The complex and bi-directional relationship linking the liver and diabetes has recently gained intense new interest. This critical review of the published work aims to highlight the most recent basic and clinical data underlying the development of type 2 diabetes, in those with non-alcoholic fatty liver disease. Moreover, the potentially detrimental effects of type 2 diabetes in liver injury are also discussed in each of the two sections of the present paper. Fatty liver and diabetes share insulin resistance as their chief pathogenic determinant. The roles of the hypothalamus, the intestinal microbiome, white adipose tissue and inflammation are discussed in detail. Molecular insights into hepatocyte insulin resistance as the initiator of systemic insulin resistance are also presented with full coverage of the danger of fatty acids. Lipotoxicity, apoptosis, lipoautophagy, endoplasmic reticular stress response and recent developments in genetics are discussed. Closing the circle, special emphasis is given to biochemical pathways and clinical evidence supporting the role of type 2 diabetes as a risk factor for the development of progressive liver disease, including non-alcoholic steatohepatitis, cirrhosis and primary liver cancer. In conclusion, data support non-alcoholic fatty liver disease as a risk factor for the development of type 2 diabetes which is, in turn, a major contributor to progressive liver disease. This pathway leading from fatty liver to type 2 diabetes and back from the latter to the progressive liver disease is a vicious circle.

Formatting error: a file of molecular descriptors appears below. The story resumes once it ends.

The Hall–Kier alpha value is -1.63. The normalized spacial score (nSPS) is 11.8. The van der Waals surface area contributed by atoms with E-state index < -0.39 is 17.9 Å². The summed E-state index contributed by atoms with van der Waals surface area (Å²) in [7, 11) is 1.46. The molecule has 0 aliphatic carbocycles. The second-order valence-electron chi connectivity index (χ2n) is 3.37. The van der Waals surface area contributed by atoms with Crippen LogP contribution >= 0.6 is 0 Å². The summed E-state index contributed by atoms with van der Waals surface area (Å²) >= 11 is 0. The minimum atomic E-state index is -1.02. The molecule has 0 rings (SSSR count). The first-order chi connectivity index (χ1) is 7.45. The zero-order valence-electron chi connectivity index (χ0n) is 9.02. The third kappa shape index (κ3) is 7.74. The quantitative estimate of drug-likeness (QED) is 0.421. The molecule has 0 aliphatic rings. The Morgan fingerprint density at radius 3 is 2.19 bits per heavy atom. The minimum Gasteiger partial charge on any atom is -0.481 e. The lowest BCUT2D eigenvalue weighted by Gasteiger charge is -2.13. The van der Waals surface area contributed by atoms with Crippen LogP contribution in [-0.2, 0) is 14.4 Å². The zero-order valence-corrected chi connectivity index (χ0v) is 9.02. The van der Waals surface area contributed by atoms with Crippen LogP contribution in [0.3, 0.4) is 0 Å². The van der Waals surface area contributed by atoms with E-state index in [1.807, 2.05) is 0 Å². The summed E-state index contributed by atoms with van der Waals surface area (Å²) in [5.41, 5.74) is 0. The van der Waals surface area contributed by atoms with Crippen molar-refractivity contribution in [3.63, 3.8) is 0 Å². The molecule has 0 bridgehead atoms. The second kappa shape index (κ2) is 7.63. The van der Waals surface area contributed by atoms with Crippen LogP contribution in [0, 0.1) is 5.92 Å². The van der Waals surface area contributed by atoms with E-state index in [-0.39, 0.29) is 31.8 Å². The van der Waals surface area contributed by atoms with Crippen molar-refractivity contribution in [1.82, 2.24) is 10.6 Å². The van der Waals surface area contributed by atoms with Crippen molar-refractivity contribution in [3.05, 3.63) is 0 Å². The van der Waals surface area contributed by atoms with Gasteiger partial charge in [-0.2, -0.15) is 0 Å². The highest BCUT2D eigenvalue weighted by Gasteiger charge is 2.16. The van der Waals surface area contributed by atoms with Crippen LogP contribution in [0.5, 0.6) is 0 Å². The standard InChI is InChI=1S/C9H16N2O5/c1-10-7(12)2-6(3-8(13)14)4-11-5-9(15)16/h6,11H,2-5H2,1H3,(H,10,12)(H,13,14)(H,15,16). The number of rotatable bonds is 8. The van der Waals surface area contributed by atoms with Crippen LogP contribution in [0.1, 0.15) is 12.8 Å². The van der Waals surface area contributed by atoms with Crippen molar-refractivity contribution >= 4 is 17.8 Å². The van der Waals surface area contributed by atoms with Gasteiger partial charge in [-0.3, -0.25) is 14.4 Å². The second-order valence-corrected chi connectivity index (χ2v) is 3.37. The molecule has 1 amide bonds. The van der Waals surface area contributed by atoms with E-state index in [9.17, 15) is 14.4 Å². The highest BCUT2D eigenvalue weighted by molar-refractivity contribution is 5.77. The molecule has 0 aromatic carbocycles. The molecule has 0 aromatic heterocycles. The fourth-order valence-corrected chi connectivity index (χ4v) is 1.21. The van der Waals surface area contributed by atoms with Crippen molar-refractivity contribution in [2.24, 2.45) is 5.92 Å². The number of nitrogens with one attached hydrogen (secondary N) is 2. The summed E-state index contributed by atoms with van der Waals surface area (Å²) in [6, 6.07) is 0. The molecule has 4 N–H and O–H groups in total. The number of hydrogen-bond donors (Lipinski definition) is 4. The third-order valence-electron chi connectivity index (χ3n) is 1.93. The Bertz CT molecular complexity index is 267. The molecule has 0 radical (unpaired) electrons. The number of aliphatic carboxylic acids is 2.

© 2012 The Japan Society of Hepatology.